HMD UX testing – Introducing absolute tracking of XR content

Tags: Head Mounted Displays (HMD), VR, VR Multimeter

Maturity of AR/VR/MR devices is improving significantly during 2019. In order to offer seamless UX for consumers, more comprehensive testing methods are needed. A novel content tracking method for AR/VR/MR testing purposes is introduced by OptoFidelity, the leading test solution provider for HMD UX testing.

In 2019, we can expect a wealth of exciting virtual and augmented reality devices arriving: for example, Oculus is going to release the standalone Quest headset, and Nreal raised $15M of funding to produce a sunglass-sized AR headset. In CES 2019, there were almost a hundred exhibitors in the AR/VR Gaming category.

Quick development of the new technology gives rise to the need to verify performance in product development as a part of continuous integration. This post focuses on measuring head tracking accuracy, which is comprised of many measurable elements: drifting, jitter, motion-to-photon latency, cross-axis coupling… you name it!

Kick-start for HMD UX testing was done in 2017, when OptoFidelity´s first offering BUDDY-1, previously known as VR Multimeter was launched. BUDDY-1 is a solution for benchmarking the motion-to-photon latency with one degree of freedom. Our BUDDY testers are equipped with a smart camera which captures and analyzes the frames displayed on the headset. BUDDY-1 tracks the optical flow of a target pattern placed in the virtual world and compares that to the physical rotation angle over time, yielding motion-to-photon time. BUDDY-1 is a good work horse for basic motion-to-photon latency measurement e.g. to catch some fatal performance regressions.

An illustration of the BUDDY-1 target texture and optical flow between consecutive frames.

Since the introduction of BUDDY-1, the VR/AR headset technology has advanced a lot. As well we have received a lot of feedback from our customers, how they would like to measure HMD UX and what would they expect from HMD UX testing solutions. To respond to increasingly complex testing needs, we came up with BUDDY-3 which is designed to measure head tracking accuracy with three rotational degrees of freedom.

For BUDDY-3, we invented a new kind of a test content: a so-called marker constellation, which is a sphere covered with markers. In this test content, the virtual camera is at the origin of the sphere – wherever the user looks, several of these markers are seen. This allows us to detect the complete three-dimensional orientation of the virtual content from a single frame shown on the headset display, with no dependence on previous frames. This method enables the measurement of drifting, jitter, motion-to-photon latency and other tracking inaccuracies on all three rotational axes – well beyond the capabilities of BUDDY-1 and the optical flow -based measurement.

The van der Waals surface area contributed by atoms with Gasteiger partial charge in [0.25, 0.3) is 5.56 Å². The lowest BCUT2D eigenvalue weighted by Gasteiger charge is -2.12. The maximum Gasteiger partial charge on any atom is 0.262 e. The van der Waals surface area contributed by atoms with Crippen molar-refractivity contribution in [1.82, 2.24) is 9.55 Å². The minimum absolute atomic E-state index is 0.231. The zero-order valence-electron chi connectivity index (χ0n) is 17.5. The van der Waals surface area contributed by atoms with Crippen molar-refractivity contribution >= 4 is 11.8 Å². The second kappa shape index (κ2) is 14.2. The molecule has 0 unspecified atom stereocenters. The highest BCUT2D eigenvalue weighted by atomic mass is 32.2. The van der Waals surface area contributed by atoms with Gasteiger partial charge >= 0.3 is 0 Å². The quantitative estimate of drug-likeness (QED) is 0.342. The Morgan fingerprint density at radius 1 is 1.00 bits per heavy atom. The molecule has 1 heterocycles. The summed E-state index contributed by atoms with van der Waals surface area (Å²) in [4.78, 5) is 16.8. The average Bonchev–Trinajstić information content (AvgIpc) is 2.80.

Left: illustration of the marker constellation from the outside. The virtual observer is in the center of the sphere. Right: constellation on the headset display, as seen by BUDDY-3’s camera.

The markers are circles with an embedded binary code which makes them identifiable. Their design is reminiscent of ShotCode markers, which are intended as a barcode replacement. The smart camera first detects 2D coordinates of the marker center points and decodes the binary codes. Then, the 2D coordinates are mapped to the original 3D marker coordinates. From these 2D-3D point pairs, it is possible to calculate the 3D orientation of the content and present it as yaw, pitch and roll angles in the results. This problem is mathematically akin to the Perspective-N-Point problem, and thus similar methods apply here.

Yaw angle of VR content and BUDDY-3 head over a forty-second period. The robot head rotates back and forth along the yaw axis (horizontally). After several of these rotations, the difference between the robot and content angles starts to increase due to drifting of the head tracking.

From the absolute tracking data, we get a fine-grained picture of the head tracking behavior and content motions over time. In the yaw angle plot above, drifting of the content can be immediately recognized – the content yaw angle does not return to the starting angle after completing the motion sequence, but is left at a slightly different value by a few degrees. Similar robot vs. content angle plots are also acquired for the two other angles, pitch and roll.

Drifting is very distracting for the user at its worst – the content may move slowly on its own or just not return in the original position after turning the head. Various technical challenges cause drifting. For simple mobile devices with few sensors, the magnetometer is interfered by surrounding metal. For sophisticated devices with cameras and inside-out tracking, different, possibly reflective materials in the surrounding space pose a problem. Getting the devices working consistently in every living room is a real challenge for the manufacturers to tackle. Here our testers help by providing repeatable motions and objective measurement data.

There are many more phenomena that can be seen from the data produced by BUDDY-3: motion-to-photon latency and jitter among others. We are eager to help our customers find the defects and make their devices better. And there is more to come in HMD UX testing. While the OptoFidelity™ BUDDY testers aim at temporal measurements, we also have a solution for spatial measurements: for testing headset display (near eye display testing) and optics in the production line, be sure to check OptoFidelity™ GoldenEye.

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